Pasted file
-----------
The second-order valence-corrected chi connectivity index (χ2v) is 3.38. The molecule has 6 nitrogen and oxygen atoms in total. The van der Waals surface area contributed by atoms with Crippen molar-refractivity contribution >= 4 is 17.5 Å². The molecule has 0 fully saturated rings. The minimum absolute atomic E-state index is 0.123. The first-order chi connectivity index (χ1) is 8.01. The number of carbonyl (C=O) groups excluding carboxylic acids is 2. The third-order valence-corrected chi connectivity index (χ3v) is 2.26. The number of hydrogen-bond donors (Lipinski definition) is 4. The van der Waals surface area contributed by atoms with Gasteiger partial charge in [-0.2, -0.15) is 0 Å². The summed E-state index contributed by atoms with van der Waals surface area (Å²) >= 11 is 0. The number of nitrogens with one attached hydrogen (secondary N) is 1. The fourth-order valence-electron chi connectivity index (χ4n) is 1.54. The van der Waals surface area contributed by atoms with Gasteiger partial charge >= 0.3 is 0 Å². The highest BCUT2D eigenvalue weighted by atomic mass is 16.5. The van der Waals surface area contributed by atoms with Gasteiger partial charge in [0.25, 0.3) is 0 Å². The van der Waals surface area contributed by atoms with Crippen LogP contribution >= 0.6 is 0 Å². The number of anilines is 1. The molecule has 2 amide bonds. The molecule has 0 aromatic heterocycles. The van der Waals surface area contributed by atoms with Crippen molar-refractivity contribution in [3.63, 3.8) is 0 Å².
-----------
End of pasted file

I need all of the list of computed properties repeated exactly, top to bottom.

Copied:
The second-order valence-corrected chi connectivity index (χ2v) is 3.38. The molecule has 6 nitrogen and oxygen atoms in total. The van der Waals surface area contributed by atoms with Crippen molar-refractivity contribution >= 4 is 17.5 Å². The molecule has 0 fully saturated rings. The minimum absolute atomic E-state index is 0.123. The first-order chi connectivity index (χ1) is 8.01. The number of carbonyl (C=O) groups excluding carboxylic acids is 2. The third-order valence-corrected chi connectivity index (χ3v) is 2.26. The number of hydrogen-bond donors (Lipinski definition) is 4. The van der Waals surface area contributed by atoms with Gasteiger partial charge in [-0.2, -0.15) is 0 Å². The summed E-state index contributed by atoms with van der Waals surface area (Å²) >= 11 is 0. The number of nitrogens with one attached hydrogen (secondary N) is 1. The fourth-order valence-electron chi connectivity index (χ4n) is 1.54. The van der Waals surface area contributed by atoms with Gasteiger partial charge >= 0.3 is 0 Å². The highest BCUT2D eigenvalue weighted by atomic mass is 16.5. The van der Waals surface area contributed by atoms with Gasteiger partial charge in [0.25, 0.3) is 0 Å². The van der Waals surface area contributed by atoms with Crippen LogP contribution >= 0.6 is 0 Å². The number of anilines is 1. The molecule has 2 amide bonds. The molecule has 0 aromatic heterocycles. The van der Waals surface area contributed by atoms with Crippen molar-refractivity contribution in [3.63, 3.8) is 0 Å².